Noir, Pulp or 'Gatsby' Era Inspired Music Videos

Lisa Tate

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From modern alternative to 80s retro, the music video format often strives to become little cinematic masterpieces, regardless or not of whether the video actually follows the song lyrics.

Plus, people love a good, sometimes shady, sometimes mysterious tale in the noir, mystery, crime fiction, or pulp genres. Since we took a look at some noir-inspired comics last week for Noirvember, let's head in a musical direction down those dimly lit streets.

Now, a guy in a trenchcoat running around, doesn’t necessarily make the video noir, so don’t expect to see Hall and Oates’s “Private Eyes” on this list. Instead, here are a few videos whose use of storytelling, cinematography or lighting, pays a worthy tribute to some noir, and other early cinema eras.

“Heart of Glass” Vintage ‘40s Old Hollywood Style by Postmodern Jukebox

The easiest place to start when you want some vintage style videos is to check out Scott Bradlee’s talented cast-of-thousands, Post Modern Jukebox. In their cover of Blondie’s “Heart of Glass,” vocalist Addie Hamilton transforms into a circa 1940s bombshell blonde.

“You Rock My World” by Michael Jackson

From “Billie Jean” to “Smooth Criminal,” Michael Jackson’s videos often gave a little shout out to that seedy noir and gangster style. In this 2001 video, he includes some cop and gangster movie favorites like actors Chris Tucker, Michael Madsen, and Marlon Brando in one of his last film appearances. Whatever you think of Michael Jackson's personal weirdness, this was a pretty cool video:

“Nicotine” by Panic at The Disco

Panic at the Disco frontman Brendon Urie is one of popular music’s biggest drama queens in terms of his video performances, and that is part of the band's appeal. From lounge jazz looks to steampunk, he’s tried it all, so naturally he had to venture into a little dramatic noir-type black-and-white drama…with penguins for some reason.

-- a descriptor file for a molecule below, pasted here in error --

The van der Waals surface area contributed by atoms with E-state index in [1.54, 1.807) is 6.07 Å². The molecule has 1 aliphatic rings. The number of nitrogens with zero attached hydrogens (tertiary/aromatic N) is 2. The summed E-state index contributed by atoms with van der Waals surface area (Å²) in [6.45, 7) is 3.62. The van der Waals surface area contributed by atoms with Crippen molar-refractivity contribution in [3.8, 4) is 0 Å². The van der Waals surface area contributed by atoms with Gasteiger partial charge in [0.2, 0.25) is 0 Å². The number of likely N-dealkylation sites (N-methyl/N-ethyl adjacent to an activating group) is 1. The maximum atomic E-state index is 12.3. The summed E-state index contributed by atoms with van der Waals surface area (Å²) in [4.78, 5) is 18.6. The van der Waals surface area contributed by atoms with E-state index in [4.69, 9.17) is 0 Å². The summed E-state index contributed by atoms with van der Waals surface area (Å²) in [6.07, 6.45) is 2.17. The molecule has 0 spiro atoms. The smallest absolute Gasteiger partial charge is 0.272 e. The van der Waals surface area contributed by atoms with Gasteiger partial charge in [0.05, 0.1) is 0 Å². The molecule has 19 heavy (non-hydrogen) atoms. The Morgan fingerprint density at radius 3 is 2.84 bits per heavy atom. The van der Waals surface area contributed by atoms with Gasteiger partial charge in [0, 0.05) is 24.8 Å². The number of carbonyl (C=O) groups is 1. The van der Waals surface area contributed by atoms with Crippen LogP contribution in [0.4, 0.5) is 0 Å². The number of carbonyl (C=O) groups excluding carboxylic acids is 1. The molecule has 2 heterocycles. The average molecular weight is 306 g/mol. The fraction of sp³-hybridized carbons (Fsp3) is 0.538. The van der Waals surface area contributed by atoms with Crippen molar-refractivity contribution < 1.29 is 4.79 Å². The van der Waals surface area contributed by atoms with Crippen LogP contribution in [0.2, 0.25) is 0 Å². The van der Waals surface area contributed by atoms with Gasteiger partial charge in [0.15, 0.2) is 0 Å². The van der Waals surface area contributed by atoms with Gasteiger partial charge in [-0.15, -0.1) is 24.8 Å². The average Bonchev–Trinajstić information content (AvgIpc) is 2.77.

“Only The Lonely” by The Motels

You can tell from the cover of albums like Little Robbers, The Motels loved the noir and crime genres. Even though their sound and videos were undoubtedly 80s, it’s hard to overlook the influence of the smokey bars and gratuitous ceiling fans.

The Motels weren’t the only female-led bands who dabbled in time traveling styles. Two other videos from the 80s that borrowed from this style include "Voices Carry" by Til Tuesday and "Love is a Stranger" by The Eurythmics.

"Machine Gun Blues" by Social Distortion

One may argue this is more prohibition era gangster style of the 1920s and 30s, but the era certainly helped to usher in the darker noir look. It's also probably by far the best video punk band Social Distortion ever released:

“My Love For Evermore” by The Hillbilly Moon Explosion

This one is definitely more pulp than noir, but if you want some good, dimestore paperback tales of murder most foul, check out this seedy, gritty modern rockabilly performance:

“Mr. Pinstripe Suit” by Big Bad Voodoo Daddy

The early 2000s swing era may have annoyed some people, but it was lively, fun, and got them young’uns dollin’ up again to go out on a Saturday night. Big Bad Voodoo Daddy was often more wacky than noir, but this hard-to-find video let them get a little dark and naughty.

For those who want some good soundtracks for your noir reading, there are whole genres of music out there for the noir lover, including “Jazz Noir” and “Tech Noir” music all over YouTube.

And, since I’m planning on taking a look at some great noir-inspired video games next week, I’ll leave you with some sounds from the game L.A. Noire:

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